During the week before Thanksgiving, I rode a bike from the Tennessee-Alabama border near Florence, Ala., to Fairhope, Ala. on the eastern shore of Mobile Bay. In all, including the zigzags of country roads and a few misguided decisions that caused me to backtrack miles ridden, the ride covered around 415 miles in six days–around 70 miles a day. For anyone familiar with the area (or knows how to use Google Maps), the ride closely followed the Alabama-Mississippi border, along the Tennessee-Tombigbee waterway and the Tombigbee River.
I had planned to blog about the ride during it. However, I discovered that my evenings were spent recovering from the day, preparing for the next day and completely mentally and physically exhausted. While I did post some Facebook updates after the third day, they were more like a group “I’m still alive” check-in with family and friends than a blog post.
Working through my notes, I’ve been overwhelmed by the things I’d like to write about the trip (about the people I met, things I saw, some technical bicycle issues, etc.) and have discovered that it’s too much to tackle all at once–in the context of other demands these days.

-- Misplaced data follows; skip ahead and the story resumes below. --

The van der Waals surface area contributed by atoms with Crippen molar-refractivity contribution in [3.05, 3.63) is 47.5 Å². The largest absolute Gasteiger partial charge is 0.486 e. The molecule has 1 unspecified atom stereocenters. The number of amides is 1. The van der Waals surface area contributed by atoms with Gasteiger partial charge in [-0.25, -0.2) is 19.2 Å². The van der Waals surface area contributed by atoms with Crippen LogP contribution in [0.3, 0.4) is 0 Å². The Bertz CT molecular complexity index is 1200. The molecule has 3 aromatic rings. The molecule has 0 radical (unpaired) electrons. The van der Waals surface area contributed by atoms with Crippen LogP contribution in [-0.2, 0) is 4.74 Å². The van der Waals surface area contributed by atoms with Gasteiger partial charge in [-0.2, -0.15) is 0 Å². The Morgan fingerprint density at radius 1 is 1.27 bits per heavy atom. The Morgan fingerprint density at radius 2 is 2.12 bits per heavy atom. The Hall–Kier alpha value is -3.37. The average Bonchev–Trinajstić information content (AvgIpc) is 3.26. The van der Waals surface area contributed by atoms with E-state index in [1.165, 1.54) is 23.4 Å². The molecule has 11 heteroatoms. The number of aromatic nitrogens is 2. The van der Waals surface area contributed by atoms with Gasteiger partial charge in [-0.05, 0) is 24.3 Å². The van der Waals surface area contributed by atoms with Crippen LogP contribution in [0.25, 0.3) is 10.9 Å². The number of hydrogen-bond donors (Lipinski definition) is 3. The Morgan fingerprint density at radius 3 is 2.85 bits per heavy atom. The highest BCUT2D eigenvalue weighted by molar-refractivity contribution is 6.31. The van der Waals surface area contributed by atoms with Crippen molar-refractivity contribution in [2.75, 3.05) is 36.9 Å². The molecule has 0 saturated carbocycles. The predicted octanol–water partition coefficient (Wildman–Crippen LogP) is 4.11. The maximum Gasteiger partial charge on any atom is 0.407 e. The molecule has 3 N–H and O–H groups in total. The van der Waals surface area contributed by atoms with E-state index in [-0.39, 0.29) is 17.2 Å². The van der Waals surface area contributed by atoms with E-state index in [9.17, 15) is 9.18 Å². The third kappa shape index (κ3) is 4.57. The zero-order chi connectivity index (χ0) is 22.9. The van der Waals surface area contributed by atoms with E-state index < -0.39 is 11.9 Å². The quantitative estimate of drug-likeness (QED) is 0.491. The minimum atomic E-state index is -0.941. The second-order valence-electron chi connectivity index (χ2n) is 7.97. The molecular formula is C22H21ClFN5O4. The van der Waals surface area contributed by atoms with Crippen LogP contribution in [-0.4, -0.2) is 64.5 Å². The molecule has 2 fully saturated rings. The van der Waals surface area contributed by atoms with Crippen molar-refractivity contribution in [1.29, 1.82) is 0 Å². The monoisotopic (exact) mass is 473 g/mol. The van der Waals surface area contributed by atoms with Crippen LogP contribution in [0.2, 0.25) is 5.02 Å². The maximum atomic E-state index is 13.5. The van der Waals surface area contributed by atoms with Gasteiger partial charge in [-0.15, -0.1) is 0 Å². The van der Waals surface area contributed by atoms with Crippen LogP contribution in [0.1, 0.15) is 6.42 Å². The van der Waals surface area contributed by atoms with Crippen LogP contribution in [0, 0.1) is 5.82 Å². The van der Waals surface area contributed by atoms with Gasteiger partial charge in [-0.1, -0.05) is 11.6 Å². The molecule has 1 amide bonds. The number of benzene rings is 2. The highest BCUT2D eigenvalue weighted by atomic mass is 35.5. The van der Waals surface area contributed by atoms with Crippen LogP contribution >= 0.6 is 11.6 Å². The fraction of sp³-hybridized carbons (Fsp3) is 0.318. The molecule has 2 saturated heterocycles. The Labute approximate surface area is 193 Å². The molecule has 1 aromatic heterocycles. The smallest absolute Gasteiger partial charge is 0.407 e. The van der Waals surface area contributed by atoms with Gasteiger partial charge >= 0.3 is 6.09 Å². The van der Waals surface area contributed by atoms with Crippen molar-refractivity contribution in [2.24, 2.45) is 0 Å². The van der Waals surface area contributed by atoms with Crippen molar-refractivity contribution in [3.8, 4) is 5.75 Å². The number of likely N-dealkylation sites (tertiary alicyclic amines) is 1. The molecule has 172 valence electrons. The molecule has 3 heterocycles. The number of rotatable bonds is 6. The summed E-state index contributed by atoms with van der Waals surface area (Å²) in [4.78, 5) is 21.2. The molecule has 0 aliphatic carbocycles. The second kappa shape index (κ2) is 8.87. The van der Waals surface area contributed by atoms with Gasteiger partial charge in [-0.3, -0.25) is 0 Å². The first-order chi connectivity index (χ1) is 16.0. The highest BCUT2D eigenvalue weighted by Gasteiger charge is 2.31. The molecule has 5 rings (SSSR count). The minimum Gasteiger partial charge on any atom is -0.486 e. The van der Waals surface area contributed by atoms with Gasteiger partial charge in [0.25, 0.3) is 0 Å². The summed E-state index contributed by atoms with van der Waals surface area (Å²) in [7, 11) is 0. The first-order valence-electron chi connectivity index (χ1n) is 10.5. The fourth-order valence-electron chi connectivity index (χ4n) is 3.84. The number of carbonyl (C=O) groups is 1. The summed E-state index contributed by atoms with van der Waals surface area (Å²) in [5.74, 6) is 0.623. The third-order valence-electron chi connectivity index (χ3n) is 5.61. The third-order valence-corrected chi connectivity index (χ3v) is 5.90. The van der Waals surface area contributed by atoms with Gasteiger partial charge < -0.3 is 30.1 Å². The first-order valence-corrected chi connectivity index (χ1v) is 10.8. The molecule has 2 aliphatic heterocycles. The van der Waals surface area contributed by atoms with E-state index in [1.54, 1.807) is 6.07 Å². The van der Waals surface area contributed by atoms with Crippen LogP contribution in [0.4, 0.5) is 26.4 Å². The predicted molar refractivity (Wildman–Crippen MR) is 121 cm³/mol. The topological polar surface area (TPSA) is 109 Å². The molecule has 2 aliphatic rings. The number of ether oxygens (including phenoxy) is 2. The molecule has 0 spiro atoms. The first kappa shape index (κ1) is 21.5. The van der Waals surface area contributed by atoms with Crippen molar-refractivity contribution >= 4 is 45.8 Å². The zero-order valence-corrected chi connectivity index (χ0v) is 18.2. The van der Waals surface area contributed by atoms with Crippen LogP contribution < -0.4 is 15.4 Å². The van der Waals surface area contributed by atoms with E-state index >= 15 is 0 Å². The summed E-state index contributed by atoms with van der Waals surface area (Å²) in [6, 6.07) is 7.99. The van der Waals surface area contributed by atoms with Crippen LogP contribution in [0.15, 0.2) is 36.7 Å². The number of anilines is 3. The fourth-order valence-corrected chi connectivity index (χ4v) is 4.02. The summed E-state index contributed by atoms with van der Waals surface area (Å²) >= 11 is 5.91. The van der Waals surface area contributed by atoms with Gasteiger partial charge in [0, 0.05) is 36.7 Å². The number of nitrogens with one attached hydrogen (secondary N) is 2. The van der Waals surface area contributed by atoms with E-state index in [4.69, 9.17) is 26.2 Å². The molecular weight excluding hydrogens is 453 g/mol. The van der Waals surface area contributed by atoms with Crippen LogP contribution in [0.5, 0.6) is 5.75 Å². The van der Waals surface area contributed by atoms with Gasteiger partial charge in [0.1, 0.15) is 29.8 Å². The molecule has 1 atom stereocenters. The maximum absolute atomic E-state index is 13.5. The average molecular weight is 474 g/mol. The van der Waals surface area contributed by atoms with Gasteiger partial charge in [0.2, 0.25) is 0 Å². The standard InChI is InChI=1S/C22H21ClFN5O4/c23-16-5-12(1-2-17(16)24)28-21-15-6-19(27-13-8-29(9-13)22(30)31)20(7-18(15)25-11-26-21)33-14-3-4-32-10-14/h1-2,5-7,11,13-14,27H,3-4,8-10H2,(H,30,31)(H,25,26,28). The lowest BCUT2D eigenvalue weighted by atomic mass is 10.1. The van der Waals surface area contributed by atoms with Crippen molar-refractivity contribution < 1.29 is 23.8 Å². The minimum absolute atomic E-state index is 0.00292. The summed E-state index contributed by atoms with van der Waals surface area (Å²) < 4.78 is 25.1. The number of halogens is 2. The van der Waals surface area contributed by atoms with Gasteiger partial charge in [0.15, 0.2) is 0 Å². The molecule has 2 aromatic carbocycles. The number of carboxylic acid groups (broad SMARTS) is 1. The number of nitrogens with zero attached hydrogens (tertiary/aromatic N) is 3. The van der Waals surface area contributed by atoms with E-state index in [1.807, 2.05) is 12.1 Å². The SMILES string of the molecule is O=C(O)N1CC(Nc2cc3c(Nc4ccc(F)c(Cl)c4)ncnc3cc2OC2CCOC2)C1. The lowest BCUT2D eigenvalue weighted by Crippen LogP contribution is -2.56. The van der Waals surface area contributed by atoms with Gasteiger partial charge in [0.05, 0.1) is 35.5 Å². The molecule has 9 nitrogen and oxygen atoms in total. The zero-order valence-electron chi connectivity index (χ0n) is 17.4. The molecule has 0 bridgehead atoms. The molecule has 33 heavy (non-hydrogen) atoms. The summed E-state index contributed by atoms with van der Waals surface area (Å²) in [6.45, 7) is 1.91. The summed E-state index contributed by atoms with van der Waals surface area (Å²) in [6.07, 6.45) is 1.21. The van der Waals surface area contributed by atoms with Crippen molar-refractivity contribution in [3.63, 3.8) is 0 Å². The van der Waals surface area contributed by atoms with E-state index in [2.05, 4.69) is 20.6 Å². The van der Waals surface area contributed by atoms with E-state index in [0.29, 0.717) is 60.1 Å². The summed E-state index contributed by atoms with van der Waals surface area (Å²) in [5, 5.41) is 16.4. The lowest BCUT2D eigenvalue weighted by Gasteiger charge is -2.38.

So I thought I’d just start blogging about it in chunks. At some point, I’ll tie all the posts together into one long page so that it can be helpful to someone who may land on this page who is thinking about a similar trip, but consider this the first of some posts I’ll be making on the why’s, how’s and lessons of the ride.
Starting with the finish
Spoiler alert: I finished the ride.
After six days and 415 miles of riding, when I finally pulled into Fairhope, a most amazing thing happened: A double rainbow appeared. I was already euphoric from being finished with the ride, so, other than as a great photo op, I didn’t read too much into the event. However, since then, I’ve decided it was a message from the Bike Gods telling me that I should plan future trips on flatter terrain with clearly designated biking lanes.
Next post: Why?